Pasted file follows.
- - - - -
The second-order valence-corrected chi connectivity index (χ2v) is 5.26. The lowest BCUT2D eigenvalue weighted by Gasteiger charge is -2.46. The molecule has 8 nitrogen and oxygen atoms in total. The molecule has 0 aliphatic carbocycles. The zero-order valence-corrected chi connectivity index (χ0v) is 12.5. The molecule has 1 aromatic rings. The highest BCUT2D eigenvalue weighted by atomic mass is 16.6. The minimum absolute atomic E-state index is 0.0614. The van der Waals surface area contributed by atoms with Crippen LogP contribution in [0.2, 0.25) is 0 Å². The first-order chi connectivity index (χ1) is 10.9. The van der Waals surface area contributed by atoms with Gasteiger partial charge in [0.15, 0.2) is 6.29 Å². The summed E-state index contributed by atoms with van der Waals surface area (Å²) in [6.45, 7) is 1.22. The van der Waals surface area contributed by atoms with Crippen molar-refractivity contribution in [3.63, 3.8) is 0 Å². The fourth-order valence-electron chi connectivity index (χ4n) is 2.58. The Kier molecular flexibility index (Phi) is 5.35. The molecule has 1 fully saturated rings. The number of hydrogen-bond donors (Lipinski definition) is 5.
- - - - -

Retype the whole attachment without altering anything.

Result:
The second-order valence-corrected chi connectivity index (χ2v) is 5.26. The lowest BCUT2D eigenvalue weighted by Gasteiger charge is -2.46. The molecule has 8 nitrogen and oxygen atoms in total. The molecule has 0 aliphatic carbocycles. The zero-order valence-corrected chi connectivity index (χ0v) is 12.5. The molecule has 1 aromatic rings. The highest BCUT2D eigenvalue weighted by atomic mass is 16.6. The minimum absolute atomic E-state index is 0.0614. The van der Waals surface area contributed by atoms with Crippen LogP contribution in [0.2, 0.25) is 0 Å². The first-order chi connectivity index (χ1) is 10.9. The van der Waals surface area contributed by atoms with Gasteiger partial charge in [0.15, 0.2) is 6.29 Å². The summed E-state index contributed by atoms with van der Waals surface area (Å²) in [6.45, 7) is 1.22. The van der Waals surface area contributed by atoms with Crippen molar-refractivity contribution in [3.63, 3.8) is 0 Å². The fourth-order valence-electron chi connectivity index (χ4n) is 2.58. The Kier molecular flexibility index (Phi) is 5.35. The molecule has 1 fully saturated rings. The number of hydrogen-bond donors (Lipinski definition) is 5.